Sen. Kirsten Gillibrand

  • February 21, 2013

    by Jeremy Leaming

    The U.S. Supreme Court will soon wade into the debate over the constitutionality of same-sex marriage, when it hears oral argument next month in two cases with potentially significant implications for marriage equality. (Hollingsworth v. Perry focuses on the constitutionality of California’s Proposition 8, which yanked marriage rights from lesbians and gay men, and in Windsor v. U.S. the justices will review an appellate court ruling that invalidated a major provision of DOMA as a violation of the Constitution’s equal protection clause.)  

    But some congressional lawmakers are not waiting around to hear from the high court. Two senators are advancing equality on another front – for military same-sex spouses, by ensuring LGBT military families receive some of the same benefits that their straight counterparts enjoy. (Yes, as noted here, efforts to advance significant legislation in Congress are almost futile. Conversely liberal lawmakers in Congress cannot or should not cower from a radical anti-government agenda pushed by an increasingly right-wing Republican Party.)

    The Charlie Morgan Military Spouses Equal Treatment Act of 2013 would “require the Department of Defense and Veterans Affairs to honor any marriage that has been recognized by a state and provide a number of key benefits to the spouses of all servicemembers." The legislation is sponsored by Sens. Kirsten Gillibrand (D-N.Y.) and Jeanne Shaheen (D-N.H.), and is named after National Guard Chief Warrant Officer Charlie Morgan who died of breast cancer earlier this month. Morgan’s wife, Karen, is not eligible for survivor benefits because the military does not recognize same-sex marriages.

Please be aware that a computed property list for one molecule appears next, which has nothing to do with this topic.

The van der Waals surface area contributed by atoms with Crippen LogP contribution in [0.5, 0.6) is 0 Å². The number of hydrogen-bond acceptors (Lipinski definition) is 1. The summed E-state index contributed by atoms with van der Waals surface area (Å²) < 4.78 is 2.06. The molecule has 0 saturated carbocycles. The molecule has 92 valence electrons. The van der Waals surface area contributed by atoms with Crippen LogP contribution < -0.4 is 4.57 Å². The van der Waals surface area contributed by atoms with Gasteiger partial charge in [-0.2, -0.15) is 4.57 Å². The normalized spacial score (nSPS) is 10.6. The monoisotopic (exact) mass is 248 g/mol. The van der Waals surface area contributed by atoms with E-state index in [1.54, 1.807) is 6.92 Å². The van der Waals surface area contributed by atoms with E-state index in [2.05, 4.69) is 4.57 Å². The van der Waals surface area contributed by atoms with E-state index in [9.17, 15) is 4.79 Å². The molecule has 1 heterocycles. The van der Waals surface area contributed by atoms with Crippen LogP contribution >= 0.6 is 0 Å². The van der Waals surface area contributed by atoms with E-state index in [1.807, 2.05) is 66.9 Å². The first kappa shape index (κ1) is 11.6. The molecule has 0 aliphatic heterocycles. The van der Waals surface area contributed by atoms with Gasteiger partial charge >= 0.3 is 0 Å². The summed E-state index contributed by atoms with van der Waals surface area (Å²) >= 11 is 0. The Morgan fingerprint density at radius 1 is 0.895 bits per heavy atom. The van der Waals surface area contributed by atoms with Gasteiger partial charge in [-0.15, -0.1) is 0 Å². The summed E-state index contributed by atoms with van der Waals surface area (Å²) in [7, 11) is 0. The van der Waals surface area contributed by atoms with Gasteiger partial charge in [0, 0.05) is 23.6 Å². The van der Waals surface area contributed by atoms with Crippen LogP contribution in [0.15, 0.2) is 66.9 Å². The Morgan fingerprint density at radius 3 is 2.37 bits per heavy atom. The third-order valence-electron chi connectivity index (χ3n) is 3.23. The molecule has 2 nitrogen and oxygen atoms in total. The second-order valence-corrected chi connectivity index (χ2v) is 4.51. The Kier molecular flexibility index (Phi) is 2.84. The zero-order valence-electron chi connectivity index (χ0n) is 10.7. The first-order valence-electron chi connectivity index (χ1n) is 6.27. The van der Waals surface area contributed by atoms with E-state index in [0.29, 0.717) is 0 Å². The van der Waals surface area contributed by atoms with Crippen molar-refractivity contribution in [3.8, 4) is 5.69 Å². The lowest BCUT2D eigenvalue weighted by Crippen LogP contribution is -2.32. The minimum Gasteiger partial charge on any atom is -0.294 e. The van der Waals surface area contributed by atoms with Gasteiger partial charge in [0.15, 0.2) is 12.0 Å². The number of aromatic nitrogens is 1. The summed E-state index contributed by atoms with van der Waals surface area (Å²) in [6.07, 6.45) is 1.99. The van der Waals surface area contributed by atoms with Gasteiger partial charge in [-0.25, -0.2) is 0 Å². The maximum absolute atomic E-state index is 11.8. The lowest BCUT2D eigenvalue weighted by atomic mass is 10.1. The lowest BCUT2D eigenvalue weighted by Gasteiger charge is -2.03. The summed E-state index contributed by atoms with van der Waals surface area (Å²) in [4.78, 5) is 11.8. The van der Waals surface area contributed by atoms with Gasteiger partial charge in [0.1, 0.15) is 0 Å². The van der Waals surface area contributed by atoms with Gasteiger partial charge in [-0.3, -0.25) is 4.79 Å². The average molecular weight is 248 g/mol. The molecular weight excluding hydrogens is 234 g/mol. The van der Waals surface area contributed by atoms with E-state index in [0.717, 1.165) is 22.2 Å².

In a press statement about the measure, Sen. Gillibrand said it would be “an important step forward in achieving full equality for all of our men and women serving and fighting for our nation. Same-sex partners of military servicemembers should not be denied essential benefits because of who they are.”

    Sen. Shaheen said, “Charlie served on the front lines for our country, but because of her sexual orientation her family is wrongfully being denied many of the same benefits given to those who stood beside her. That is an unacceptable reality and I’m committed to doing all I can to make sure that no spouses, children and families are denied benefits they have earned and rightly deserve.”

     

  • January 23, 2013

    by Jeremy Leaming

    Lawmakers in Congress are not giving up on an effort to counter some of the state laws that have made it increasingly difficult to vote and that helped create long lines and waiting times for voters during November’s general elections.

    Earlier today, Rep. John Lewis (D-Ga.), and other House members, reintroduced the Voter Empowerment Act, while Sen. Kirsten Gillibrand (D-N.Y.) introduced a companion version in the Senate.